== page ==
Odor potential
Latex pillows can alleviate pain and pressure in the neck but the loft cannot be adjusted, which may be limiting for some
Memory Foam Pillows are filled with shredded or solid pieces of viscoelastic polyfoam, a substance that becomes softer when it comes into contact with body heat Close conforming
Adjustable loft if shredded
No noise
High cost
Odor potential
Very Good
Memory foam pillows conform closely and alleviate neck pain more effectively than most pillow types, and cervical pillows are usually made from this material
Polyester Materials are filled with shredded or interlocking fibers of polyester, a synthetic fabric designed to mimic the softness of cotton Low cost
No allergy risk
No odor potential
Short lifespan
Lose shape/flatten easily
Noise potential
Interlocking fiber pillows are better for people with neck pain because they do not flatten as easily, but shredded polyester pillows can exacerbate neck pain symptoms
Polyfoam A synthetic foam created by combining water with polyurethane plastics Lightweight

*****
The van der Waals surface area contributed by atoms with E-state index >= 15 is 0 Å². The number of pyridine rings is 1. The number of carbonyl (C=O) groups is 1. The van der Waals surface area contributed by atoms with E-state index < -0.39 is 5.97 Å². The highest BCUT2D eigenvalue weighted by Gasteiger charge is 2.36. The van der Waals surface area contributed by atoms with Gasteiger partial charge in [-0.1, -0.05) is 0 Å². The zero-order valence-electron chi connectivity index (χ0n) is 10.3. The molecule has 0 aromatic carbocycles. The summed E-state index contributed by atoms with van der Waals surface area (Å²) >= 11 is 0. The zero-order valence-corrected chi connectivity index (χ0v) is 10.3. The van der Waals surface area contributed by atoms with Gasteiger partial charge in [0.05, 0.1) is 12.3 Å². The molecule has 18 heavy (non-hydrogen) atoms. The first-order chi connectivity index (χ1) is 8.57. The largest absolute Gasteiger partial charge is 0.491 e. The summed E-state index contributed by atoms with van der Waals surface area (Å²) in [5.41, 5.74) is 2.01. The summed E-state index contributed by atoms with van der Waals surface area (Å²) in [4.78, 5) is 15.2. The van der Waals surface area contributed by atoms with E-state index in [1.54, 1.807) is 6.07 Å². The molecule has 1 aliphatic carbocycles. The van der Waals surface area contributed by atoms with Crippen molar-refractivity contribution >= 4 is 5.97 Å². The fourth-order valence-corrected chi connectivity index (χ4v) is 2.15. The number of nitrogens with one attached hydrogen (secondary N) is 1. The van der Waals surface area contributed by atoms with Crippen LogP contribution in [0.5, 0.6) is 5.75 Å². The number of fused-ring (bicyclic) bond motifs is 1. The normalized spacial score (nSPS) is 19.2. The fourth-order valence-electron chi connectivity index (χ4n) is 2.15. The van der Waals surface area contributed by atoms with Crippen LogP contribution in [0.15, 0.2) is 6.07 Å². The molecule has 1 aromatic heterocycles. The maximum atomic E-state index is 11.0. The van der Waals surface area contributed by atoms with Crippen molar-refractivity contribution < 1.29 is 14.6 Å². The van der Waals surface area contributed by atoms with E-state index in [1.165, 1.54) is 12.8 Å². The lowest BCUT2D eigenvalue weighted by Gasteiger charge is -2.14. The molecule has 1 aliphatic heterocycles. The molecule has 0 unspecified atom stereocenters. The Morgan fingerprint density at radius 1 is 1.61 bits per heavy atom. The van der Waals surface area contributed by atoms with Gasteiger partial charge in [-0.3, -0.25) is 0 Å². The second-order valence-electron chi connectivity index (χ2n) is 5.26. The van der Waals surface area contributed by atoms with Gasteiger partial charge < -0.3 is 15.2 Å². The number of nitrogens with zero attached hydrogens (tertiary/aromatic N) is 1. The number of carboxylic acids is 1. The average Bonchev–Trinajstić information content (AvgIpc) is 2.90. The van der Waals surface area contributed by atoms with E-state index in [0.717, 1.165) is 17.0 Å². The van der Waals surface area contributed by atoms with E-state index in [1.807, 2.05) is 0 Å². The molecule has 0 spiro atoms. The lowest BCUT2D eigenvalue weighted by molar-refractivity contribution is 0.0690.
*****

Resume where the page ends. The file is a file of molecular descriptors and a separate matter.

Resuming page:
Usually inexpensive
Highly resilient
Limited breathability
Can be low-quality and quick to degrade
Poor to Fair
High-quality polyfoam can provide a decent amount of neck support, but lower-quality pillows will not maintain their support and will break down quickly

Feather and memory foam pillows tend to be the best options for sleepers with neck pain. Latex and buckwheat pillows may also be suitable, though high price-points and mixed sleeper experiences have earned these pillows slightly lower ratings. We do not recommend that people with neck plain use a down, down alternative, or polyester pillow.

Additionally, pillows with interior water chambers have become a popular pillow choice for people with neck pain. The water chambers can be filled or drained to achieve different lofts, and their malleable surface helps the pillow conform more closely. Most pillows with water chambers also feature padding made from polyester or foam to provide extra cushioning.


Pillow cost is often most heavily influenced by material type, in addition to durability, size, and brand reputation. When seeking a pillow to alleviate neck pain, it often pays to invest more in a quality pillow from a reputable brand.

Average Price-point $50 to $75 $70 to $100 $20 to $30 $25 to $50 $40 to $60 $50 to $60 $40 to $100 $10 to $15